I’m not a prolific writer. I don’t have a body of work to speak of. A few decades ago I worked as journalist for the lesbian and gay press in Sydney. More recently but not that recently, I had a short play staged at the Battersea Art’s Centre in London. I don’t exactly keep a journal. I don’t have piles of filled notebooks. If you were tidying me up after death, you would find I had not written nearly as much as you might have supposed.
It has caused me immense pain, this whole not-writing jig. I’m full of writing but not much of it hits the page. There is a writing path I have not followed. This is true at the most literal level, because I haven’t applied any discipline to the matter. I’m terrible at discipline and have to play tricks on myself to achieve quite basic results. These days, I can mostly do that with good humour, though it hasn’t always been the case.
I have given myself endless torture and grief over my depressive inaction. I have made myself into such an abject failure, for not doing. I am only now, starting to understand this is a key feature of my depression. And being able to offer myself this budding understanding makes a lot of difference. I realise how bound by attachment to outcome I have been, in the potent realms of things that matter. Things like writing. I have been very afraid of letting go of key ideas about my life. Terror struck that if I let go of what matters, then nothing at all will matter. What I seem to be discovering via this enquiry, is that the way we (I mean me, of course) hold what matters, is more mysterious and paradoxical than it might seem.
A few things have slipped out of me recently. Not in a vacuum and I do salute my tenacity, notwithstanding the lack of discipline. As these notions, long guarded and clenched, float off airily, I am bemused to find myself in a place where not mattering is a brand new taste. I surely know that imagining what something will taste like and actually putting it in my mouth are different things, but it seems I forgot.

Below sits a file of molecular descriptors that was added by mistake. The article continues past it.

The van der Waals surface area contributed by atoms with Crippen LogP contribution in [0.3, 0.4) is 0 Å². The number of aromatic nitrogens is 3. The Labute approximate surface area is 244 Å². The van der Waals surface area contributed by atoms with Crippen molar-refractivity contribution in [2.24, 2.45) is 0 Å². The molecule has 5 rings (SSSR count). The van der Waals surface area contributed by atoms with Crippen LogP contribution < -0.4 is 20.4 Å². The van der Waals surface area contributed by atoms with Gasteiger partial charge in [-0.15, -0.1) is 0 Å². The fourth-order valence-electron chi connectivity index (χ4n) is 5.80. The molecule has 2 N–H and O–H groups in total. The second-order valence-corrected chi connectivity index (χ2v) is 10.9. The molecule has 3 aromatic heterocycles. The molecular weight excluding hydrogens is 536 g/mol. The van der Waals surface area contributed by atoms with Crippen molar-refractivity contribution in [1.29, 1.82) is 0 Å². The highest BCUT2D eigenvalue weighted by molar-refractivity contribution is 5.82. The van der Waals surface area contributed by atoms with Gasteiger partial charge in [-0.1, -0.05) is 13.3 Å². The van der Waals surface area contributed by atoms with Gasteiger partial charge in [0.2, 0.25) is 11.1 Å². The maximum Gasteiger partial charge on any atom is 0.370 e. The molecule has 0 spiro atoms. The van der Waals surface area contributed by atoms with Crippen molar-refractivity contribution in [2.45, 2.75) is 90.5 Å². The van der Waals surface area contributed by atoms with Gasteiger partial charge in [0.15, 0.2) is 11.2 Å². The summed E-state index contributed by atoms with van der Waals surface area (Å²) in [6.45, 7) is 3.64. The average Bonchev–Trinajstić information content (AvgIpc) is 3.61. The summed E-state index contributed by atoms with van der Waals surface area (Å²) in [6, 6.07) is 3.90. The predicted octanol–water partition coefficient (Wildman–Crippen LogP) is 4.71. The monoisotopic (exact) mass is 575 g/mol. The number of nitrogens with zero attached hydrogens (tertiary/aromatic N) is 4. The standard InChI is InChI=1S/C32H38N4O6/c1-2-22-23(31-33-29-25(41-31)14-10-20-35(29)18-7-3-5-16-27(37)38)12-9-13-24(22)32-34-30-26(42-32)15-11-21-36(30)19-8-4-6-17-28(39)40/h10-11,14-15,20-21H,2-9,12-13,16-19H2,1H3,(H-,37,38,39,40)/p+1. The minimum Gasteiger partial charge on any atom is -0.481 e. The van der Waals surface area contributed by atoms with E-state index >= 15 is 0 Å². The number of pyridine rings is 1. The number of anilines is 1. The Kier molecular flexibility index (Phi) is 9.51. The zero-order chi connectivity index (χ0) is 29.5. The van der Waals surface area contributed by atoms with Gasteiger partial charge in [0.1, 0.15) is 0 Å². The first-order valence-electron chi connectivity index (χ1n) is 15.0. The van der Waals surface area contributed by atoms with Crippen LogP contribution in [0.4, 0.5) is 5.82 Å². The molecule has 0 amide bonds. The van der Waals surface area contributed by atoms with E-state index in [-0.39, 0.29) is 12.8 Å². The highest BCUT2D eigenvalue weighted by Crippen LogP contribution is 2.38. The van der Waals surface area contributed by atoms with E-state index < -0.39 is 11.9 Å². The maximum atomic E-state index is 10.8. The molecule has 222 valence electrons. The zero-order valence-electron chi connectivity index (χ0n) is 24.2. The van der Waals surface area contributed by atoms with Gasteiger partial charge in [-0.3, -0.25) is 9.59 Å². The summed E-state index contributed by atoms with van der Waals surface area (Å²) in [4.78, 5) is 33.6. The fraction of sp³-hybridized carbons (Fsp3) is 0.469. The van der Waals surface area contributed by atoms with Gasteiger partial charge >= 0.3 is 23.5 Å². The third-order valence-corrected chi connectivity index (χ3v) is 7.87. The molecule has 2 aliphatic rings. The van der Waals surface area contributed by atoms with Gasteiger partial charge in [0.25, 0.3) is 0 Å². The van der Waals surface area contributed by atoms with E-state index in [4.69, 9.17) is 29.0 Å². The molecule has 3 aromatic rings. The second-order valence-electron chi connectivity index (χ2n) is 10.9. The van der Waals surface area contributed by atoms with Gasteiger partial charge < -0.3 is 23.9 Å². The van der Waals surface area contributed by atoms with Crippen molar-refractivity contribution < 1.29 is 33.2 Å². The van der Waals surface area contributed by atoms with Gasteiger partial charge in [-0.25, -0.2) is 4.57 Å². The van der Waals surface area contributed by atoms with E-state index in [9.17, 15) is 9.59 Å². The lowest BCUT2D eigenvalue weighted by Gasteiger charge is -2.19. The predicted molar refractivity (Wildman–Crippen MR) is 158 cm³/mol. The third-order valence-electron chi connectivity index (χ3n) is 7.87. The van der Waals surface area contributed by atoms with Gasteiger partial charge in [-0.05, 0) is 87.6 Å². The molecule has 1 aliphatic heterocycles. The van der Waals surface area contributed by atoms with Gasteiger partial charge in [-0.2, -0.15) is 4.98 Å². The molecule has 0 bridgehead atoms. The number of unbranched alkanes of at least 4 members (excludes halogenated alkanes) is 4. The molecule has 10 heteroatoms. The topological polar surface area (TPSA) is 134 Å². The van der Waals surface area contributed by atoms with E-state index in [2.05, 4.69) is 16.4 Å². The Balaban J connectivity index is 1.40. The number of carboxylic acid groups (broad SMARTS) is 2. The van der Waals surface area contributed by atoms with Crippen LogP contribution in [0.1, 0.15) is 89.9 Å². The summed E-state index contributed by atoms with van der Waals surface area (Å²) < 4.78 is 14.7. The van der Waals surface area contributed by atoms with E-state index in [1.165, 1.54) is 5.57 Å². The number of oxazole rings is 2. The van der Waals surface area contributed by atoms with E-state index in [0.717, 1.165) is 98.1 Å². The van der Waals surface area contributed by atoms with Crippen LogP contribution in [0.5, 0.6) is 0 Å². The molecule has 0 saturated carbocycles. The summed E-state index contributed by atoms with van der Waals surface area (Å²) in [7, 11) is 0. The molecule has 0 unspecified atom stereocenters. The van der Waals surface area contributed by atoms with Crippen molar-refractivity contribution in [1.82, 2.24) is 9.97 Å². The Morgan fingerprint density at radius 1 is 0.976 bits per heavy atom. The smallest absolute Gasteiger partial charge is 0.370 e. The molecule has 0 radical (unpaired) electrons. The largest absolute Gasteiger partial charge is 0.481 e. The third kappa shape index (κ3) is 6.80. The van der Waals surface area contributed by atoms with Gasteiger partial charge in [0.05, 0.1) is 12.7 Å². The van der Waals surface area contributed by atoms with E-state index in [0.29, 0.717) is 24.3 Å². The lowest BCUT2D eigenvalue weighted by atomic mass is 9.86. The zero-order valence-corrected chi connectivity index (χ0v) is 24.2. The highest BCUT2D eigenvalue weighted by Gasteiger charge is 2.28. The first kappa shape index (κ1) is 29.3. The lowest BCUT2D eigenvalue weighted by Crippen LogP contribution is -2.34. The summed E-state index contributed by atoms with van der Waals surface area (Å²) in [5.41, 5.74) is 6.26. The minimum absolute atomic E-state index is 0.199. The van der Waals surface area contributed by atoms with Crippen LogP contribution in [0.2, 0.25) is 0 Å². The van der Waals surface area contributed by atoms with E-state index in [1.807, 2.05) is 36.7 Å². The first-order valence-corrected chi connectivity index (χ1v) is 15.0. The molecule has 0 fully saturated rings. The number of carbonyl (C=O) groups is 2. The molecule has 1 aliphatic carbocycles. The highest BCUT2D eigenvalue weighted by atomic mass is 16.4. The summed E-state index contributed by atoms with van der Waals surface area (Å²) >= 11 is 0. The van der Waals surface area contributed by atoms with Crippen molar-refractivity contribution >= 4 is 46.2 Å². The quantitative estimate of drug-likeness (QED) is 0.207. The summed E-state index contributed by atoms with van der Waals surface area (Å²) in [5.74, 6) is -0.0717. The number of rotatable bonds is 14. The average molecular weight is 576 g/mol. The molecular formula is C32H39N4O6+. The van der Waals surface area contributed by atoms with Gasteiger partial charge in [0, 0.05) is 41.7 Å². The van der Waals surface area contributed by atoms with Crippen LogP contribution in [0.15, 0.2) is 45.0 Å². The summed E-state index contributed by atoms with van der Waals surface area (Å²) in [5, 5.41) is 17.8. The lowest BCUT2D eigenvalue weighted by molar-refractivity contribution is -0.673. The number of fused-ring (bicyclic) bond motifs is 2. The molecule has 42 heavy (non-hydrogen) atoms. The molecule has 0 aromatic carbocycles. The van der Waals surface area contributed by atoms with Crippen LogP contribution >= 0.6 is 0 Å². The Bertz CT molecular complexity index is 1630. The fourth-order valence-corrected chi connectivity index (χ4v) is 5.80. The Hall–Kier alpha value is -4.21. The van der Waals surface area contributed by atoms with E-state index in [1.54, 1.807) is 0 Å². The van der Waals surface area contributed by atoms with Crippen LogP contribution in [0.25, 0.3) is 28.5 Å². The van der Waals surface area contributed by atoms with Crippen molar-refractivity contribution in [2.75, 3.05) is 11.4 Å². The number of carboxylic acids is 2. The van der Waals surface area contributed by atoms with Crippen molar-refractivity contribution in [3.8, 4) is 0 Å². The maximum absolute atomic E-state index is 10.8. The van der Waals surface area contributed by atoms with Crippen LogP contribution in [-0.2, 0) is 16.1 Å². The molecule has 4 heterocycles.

I am standing in debris and old rope, groping about trying to meet myself in a new landscape. Maybe, I won’t write any of the books that live inside me? Maybe, I won’t buy a house or find a partner? I’m certainly not built for all the proximity of the latter, even if it has taken a long, old time to work that out. And I have a home for life. Maybe, it doesn’t matter that I don’t own it? Saying such things doesn’t make them true of course, so it is with humility and a certain wonder, I can report back, that Not Mattering, is proving to be a blessing. And welcoming my depression is proving to be an extraordinary doorway to paradoxical comfort. I thought not mattering would be empty, and it is, but this empty is full, like a wide open sky or a desert.
Speaking of paradox, the comedy of the story is that I am writing this. I’m writing more regularly than I have since working for a newspaper. I’m reporting from the front line of my depression and I’ve got a bit of a rhythm going. A tiny discipline even, like an accident. A twice a week sort of riff, a bit of a lifeline as I said to someone yesterday. A lifeline, because of the strange intimacy and connections via the internet. There are so many of Leonard’s cracks in technology. It’s entirely different to writing into a notebook in total solitude, though it is solitary. That’s why it works for me. I like solitary with cracks. That’s the beat I dance to. I write. I proof read. I don’t mess with it or try and make it better. I trust the dance as much as I can. I write. I press publish. I breathe. I keep going. I don’t know if this will be my only writing. It’s just what I found when I stopped chasing writing.
2 thoughts on “writing about writing”
What a great piece – and wonderful writing about writing about writing. A small thing for me to say perhaps, but from one writer to another, I truly look forward to reading your blog. It could be because I can relate to many of the things you talk about – in particular depression and sexuality, or it could just be that I simply love your writing.
Thank you dear Ingrid, for that lovely comment. I appreciate it, and you. And thank you for reading me. I’m touched.